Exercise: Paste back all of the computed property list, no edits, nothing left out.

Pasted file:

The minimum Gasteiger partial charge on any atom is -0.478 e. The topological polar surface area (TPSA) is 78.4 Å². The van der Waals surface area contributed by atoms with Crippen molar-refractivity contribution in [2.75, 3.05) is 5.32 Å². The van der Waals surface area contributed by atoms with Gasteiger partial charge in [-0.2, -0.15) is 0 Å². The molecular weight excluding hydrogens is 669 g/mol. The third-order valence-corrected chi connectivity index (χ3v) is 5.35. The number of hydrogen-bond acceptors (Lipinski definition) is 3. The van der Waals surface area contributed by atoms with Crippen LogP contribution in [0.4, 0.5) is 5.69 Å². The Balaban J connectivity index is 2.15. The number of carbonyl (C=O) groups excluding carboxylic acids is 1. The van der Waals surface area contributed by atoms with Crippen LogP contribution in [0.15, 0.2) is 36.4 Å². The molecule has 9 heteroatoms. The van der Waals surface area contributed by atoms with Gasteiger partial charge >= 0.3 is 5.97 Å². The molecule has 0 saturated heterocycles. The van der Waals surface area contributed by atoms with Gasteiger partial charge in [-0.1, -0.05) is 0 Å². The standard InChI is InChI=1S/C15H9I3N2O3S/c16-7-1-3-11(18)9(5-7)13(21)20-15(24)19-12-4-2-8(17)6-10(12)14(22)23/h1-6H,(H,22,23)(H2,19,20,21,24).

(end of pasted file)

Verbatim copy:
The minimum Gasteiger partial charge on any atom is -0.478 e. The topological polar surface area (TPSA) is 78.4 Å². The van der Waals surface area contributed by atoms with Crippen molar-refractivity contribution in [2.75, 3.05) is 5.32 Å². The van der Waals surface area contributed by atoms with Gasteiger partial charge in [-0.2, -0.15) is 0 Å². The molecular weight excluding hydrogens is 669 g/mol. The third-order valence-corrected chi connectivity index (χ3v) is 5.35. The number of hydrogen-bond acceptors (Lipinski definition) is 3. The van der Waals surface area contributed by atoms with Crippen LogP contribution in [0.4, 0.5) is 5.69 Å². The Balaban J connectivity index is 2.15. The number of carbonyl (C=O) groups excluding carboxylic acids is 1. The van der Waals surface area contributed by atoms with Crippen LogP contribution in [0.15, 0.2) is 36.4 Å². The molecule has 9 heteroatoms. The van der Waals surface area contributed by atoms with Gasteiger partial charge >= 0.3 is 5.97 Å². The molecule has 0 saturated heterocycles. The van der Waals surface area contributed by atoms with Gasteiger partial charge in [-0.1, -0.05) is 0 Å². The standard InChI is InChI=1S/C15H9I3N2O3S/c16-7-1-3-11(18)9(5-7)13(21)20-15(24)19-12-4-2-8(17)6-10(12)14(22)23/h1-6H,(H,22,23)(H2,19,20,21,24).